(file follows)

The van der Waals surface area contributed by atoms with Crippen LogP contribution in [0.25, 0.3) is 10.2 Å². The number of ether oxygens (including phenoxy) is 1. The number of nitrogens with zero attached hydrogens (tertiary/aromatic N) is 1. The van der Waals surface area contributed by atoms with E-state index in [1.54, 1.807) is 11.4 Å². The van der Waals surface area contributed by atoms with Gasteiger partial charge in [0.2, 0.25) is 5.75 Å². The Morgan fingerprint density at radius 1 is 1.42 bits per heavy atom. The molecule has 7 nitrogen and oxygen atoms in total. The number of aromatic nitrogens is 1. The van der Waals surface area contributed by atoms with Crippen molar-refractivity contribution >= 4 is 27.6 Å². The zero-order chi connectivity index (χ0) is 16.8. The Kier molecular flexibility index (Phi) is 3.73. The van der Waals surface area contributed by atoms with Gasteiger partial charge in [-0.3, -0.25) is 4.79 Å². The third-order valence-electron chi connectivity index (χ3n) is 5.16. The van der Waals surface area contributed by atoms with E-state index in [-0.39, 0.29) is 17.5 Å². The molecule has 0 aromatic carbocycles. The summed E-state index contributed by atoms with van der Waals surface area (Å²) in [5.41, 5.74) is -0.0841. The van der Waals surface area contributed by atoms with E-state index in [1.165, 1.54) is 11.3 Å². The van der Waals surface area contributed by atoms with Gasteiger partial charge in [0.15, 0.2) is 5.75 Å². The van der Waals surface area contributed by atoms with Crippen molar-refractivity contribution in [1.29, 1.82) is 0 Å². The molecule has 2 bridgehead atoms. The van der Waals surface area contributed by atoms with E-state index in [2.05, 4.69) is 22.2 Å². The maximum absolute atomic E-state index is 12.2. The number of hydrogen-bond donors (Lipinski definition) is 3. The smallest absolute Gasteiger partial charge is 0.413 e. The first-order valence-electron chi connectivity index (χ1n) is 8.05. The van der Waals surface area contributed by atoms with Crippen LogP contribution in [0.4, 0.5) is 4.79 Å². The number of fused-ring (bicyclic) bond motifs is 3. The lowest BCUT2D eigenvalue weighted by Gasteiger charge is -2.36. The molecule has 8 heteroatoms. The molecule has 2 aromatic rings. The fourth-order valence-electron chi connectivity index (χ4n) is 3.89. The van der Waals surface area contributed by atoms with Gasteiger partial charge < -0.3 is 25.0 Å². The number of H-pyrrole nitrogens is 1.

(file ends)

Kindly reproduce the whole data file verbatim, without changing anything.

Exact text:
The van der Waals surface area contributed by atoms with Crippen LogP contribution in [0.25, 0.3) is 10.2 Å². The number of ether oxygens (including phenoxy) is 1. The number of nitrogens with zero attached hydrogens (tertiary/aromatic N) is 1. The van der Waals surface area contributed by atoms with E-state index in [1.54, 1.807) is 11.4 Å². The van der Waals surface area contributed by atoms with Gasteiger partial charge in [0.2, 0.25) is 5.75 Å². The Morgan fingerprint density at radius 1 is 1.42 bits per heavy atom. The molecule has 7 nitrogen and oxygen atoms in total. The number of aromatic nitrogens is 1. The van der Waals surface area contributed by atoms with Crippen molar-refractivity contribution >= 4 is 27.6 Å². The zero-order chi connectivity index (χ0) is 16.8. The Kier molecular flexibility index (Phi) is 3.73. The van der Waals surface area contributed by atoms with Gasteiger partial charge in [-0.3, -0.25) is 4.79 Å². The third-order valence-electron chi connectivity index (χ3n) is 5.16. The van der Waals surface area contributed by atoms with E-state index in [-0.39, 0.29) is 17.5 Å². The molecule has 0 aromatic carbocycles. The summed E-state index contributed by atoms with van der Waals surface area (Å²) in [5.41, 5.74) is -0.0841. The van der Waals surface area contributed by atoms with E-state index in [1.165, 1.54) is 11.3 Å². The van der Waals surface area contributed by atoms with Gasteiger partial charge in [0.15, 0.2) is 5.75 Å². The van der Waals surface area contributed by atoms with Crippen molar-refractivity contribution in [1.29, 1.82) is 0 Å². The molecule has 2 bridgehead atoms. The van der Waals surface area contributed by atoms with E-state index in [2.05, 4.69) is 22.2 Å². The maximum absolute atomic E-state index is 12.2. The number of hydrogen-bond donors (Lipinski definition) is 3. The smallest absolute Gasteiger partial charge is 0.413 e. The first-order valence-electron chi connectivity index (χ1n) is 8.05. The van der Waals surface area contributed by atoms with Crippen LogP contribution in [0.4, 0.5) is 4.79 Å². The number of fused-ring (bicyclic) bond motifs is 3. The lowest BCUT2D eigenvalue weighted by Gasteiger charge is -2.36. The molecule has 8 heteroatoms. The molecule has 2 aromatic rings. The fourth-order valence-electron chi connectivity index (χ4n) is 3.89. The van der Waals surface area contributed by atoms with Gasteiger partial charge < -0.3 is 25.0 Å². The number of H-pyrrole nitrogens is 1.